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Advocacy Centre for Tenants Ontario
Legal Clinics Housing Issues Committee


June 20, 2002

Executive Summary

The key issue that the Ombudsman is being asked to investigate is the fairness of the practices and procedures under the Tenant Protection for the eviction of tenants. The process followed by the Ontario Rental Housing Tribunal fails to meet the Fairness Standards established be the Ontario Ombudsman by:

  • Not affording tenants a fair opportunity to have a hearing before eviction

  • Not affording tenants a fair opportunity to have their dispute with their landlord mediated before eviction

  • Setting application fees that prevent low-income tenants from paying rent arrears and keeping their housing.

The requirement that a tenant file a written dispute within 5 days of receiving a notice of eviction hearing from their landlord, failing which an eviction order is signed forthwith, has caused over 118,000 tenants in Ontario to be evicted without a hearing since proclamation of the Tenant Protection Act. In none of these cases was there any attempt by the Ontario Rental Housing Tribunal to help the tenant and the landlord settle their dispute on mutually-acceptable terms.

The five-day default deadline is unique to Ontario — no other legislation cuts off rights by requiring a written response after so short a period. And no other tribunal in Ontario takes no responsibility for delivering notice to the responding party that a dispute must be filed. Under the TPA, the landlord, not the Tribunal, is responsible for delivering notice to the tenant whom they are evicting.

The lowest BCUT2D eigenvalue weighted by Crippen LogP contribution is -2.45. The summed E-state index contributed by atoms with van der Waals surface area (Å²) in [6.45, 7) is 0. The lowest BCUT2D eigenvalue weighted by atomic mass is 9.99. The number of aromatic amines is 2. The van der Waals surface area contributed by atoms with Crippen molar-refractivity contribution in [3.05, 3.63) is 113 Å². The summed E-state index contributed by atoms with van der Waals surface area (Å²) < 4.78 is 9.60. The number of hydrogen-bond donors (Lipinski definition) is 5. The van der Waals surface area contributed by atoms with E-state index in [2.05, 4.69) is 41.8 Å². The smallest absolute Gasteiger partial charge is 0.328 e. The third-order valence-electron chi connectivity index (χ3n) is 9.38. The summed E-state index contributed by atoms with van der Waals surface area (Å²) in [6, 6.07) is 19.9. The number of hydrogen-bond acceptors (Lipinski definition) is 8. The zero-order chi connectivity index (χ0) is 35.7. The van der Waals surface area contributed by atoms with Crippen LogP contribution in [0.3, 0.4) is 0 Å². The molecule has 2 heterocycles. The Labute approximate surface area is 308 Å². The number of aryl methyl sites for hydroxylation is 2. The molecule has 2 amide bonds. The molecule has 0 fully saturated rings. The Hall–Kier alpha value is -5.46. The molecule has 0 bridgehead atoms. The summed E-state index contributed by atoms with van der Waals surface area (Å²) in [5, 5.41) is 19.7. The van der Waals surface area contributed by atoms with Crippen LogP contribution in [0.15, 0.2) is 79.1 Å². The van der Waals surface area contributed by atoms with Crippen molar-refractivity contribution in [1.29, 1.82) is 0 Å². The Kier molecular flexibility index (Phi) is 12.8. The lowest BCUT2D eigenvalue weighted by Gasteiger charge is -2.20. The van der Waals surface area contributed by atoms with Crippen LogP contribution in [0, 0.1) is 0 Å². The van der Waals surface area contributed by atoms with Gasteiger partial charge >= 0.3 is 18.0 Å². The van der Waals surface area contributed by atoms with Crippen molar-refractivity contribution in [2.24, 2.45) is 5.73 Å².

Procedure when Tenant Unlawfully Locked Out by Landlord

The submission also raises several fairness issues with respect to the the Ontario Rental Housing Tribunal's process for getting tenants back into their housing when a landlord unlawfully locks them out.

Notwithstanding the urgency of these situations, the Tribunal has failed to establish a straightforward, understandable process that tenants can follow.

Rent Increase Rules for Temporary Increases in Utilities Cost

The submission asks the Ombudsman to recommend that the Government address the unreasonableness and unfairness of the present rules under the Tenant Protection Act which govern rent increases for increases in the cost of utilities. The rules allow landlords to collect excessive rents, far above and beyond what is necessary to cover actual out-of-pocket expenses, particularly when prices subsequently fall.

Other Fairness Issues

  • Only 289 of over 90,000 Tribunal Decisions are accessible to the public;

  • The Tribunal's pamphlets and brochures assist landlord applicants. Although tenants are responding to an eviction application in 86% of all cases, there are no Tribunal publications, in paper or on the website, that assist tenants in understanding the need to respond to an eviction application in 5 days.

  • The default order process only hurts tenants. Since the Tribunal opened its doors only 204 landlords have received default orders (requiring them to pay back an illegal rent or consent to a sublet). But over 188,000 tenants have been evicted by default orders.

  • Some of the Tribunal's publications are misleading in ways that hurt tenants. For example, the pamphlet on mediation says that a mediator will phone to discuss settlement, and that this will not delay a hearing, but in fact there is no opportunity for mediation unless a written dispute is filed and this information is not included in the pamphlet.

The Failure of the Tenant Protection Act and the Rules and Procedures of the Ontario Rental Housing Tribunal is the full report

The Tenant Protection Act: An Attack on Tenants, to read an April 4, 1998 report that accurately predicted many of the effects of the Tenant "Protection" Act

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